Tuesday, April 28, 2015

Non-List Reading in Thailand and Malaysia

I'm back in Canada now, after a fantastic trip to Thailand and Malaysia. Like most of my trips, I am never afforded as much time to read as I think, so most of my reading was confined to airplanes and trains. Fortunately for my reading habits, this trip included two flights over 12 hours and a 15 hour train ride, so I was able to get something done.

Reading over the
Gulf of Thailand
From the list, I read Evelyn Waugh's A Handful of Dust (review to follow), and not from the list, I read The Great Train Robbery and American Psycho; two very different novels, to say the least!

I first read Michael Crichton's The Great Train Robbery over 15 years ago, and enjoyed it very much. I've also seen the 1979 movie with Sean Connery and Donald Sutherland about 300 times, so it's one with which I am quite familiar.

Quickly, it's about a train robbery in 1855, and based on a true story, although most of the account has been fictionalized. I'm always up for a good caper story, and this may be one of the best I've ever read. But I also enjoy how Crichton explores the historical setting of Victorian England. The background he provides to the story is very interesting, and for those who have only seen the movie, the book explains many settings and characters the movie does not.

Crichton also wrote the screenplay and directed the movie, and as a result, it may be the truest to a book of any movie I've ever seen. Much of the dialogue is verbatim, with the only real change being that Donald Sutherland's character in the movie, is ten different characters in the book.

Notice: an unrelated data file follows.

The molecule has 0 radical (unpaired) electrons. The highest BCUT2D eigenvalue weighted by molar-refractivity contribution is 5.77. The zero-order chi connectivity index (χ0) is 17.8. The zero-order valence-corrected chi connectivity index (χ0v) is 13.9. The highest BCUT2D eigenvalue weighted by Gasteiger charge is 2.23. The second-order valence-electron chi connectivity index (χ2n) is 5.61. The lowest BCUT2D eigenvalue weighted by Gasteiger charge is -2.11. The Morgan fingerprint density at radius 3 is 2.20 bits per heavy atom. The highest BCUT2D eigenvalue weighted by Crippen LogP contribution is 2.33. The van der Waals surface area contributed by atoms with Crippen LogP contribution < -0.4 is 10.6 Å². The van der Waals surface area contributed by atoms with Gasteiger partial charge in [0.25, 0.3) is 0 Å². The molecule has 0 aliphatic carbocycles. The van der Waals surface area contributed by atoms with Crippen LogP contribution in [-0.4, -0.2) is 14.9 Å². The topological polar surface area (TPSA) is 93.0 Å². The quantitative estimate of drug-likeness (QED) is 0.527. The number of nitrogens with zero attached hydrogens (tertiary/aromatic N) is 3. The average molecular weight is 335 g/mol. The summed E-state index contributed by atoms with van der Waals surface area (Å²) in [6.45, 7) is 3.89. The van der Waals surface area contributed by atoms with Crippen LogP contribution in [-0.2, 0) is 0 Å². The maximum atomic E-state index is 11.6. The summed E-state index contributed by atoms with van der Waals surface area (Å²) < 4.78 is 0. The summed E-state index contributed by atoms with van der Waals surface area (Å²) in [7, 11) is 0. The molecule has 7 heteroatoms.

The Great Train Robbery is more or less a light-hearted, quick read, the exact opposite of the next non-list book I read, American Psycho. I don't think I've ever read a book with as much graphic violence and gore, as American Psycho; at times it would make Naked Lunch seem like a children's book.

I don't say this as a slight against the book at all. Unlike Naked Lunch, which seemed to use sex and violence merely for shock value, American Psycho is trying to explore a deeply disturbed character. The horrible violence which the 1st person narrator describes, with a chillingly-calm tone, was very effective at driving home just how much of a "psycho," Patrick Bateman really was.

Having said that, there were scenes that made me, quite frankly, uncomfortable; as I found myself clutching my thigh as I read, grimacing and trying to get through a passage, yet unable to look away or stop reading.

I'm curious to see the movie now, as I cannot really imagine how it could even come close to depicting as much of the violence as the book describes. It just isn't possible. But having said that, images of violence usually have more of an impact on the viewer than a description does to the reader, so it could be just as effective.

I'll put my review of A Handful of Dust up in the next couple of days, and in the meantime will continue reading Gravity's Rainbow, which I have still have 300 pages left to read. Oh boy.

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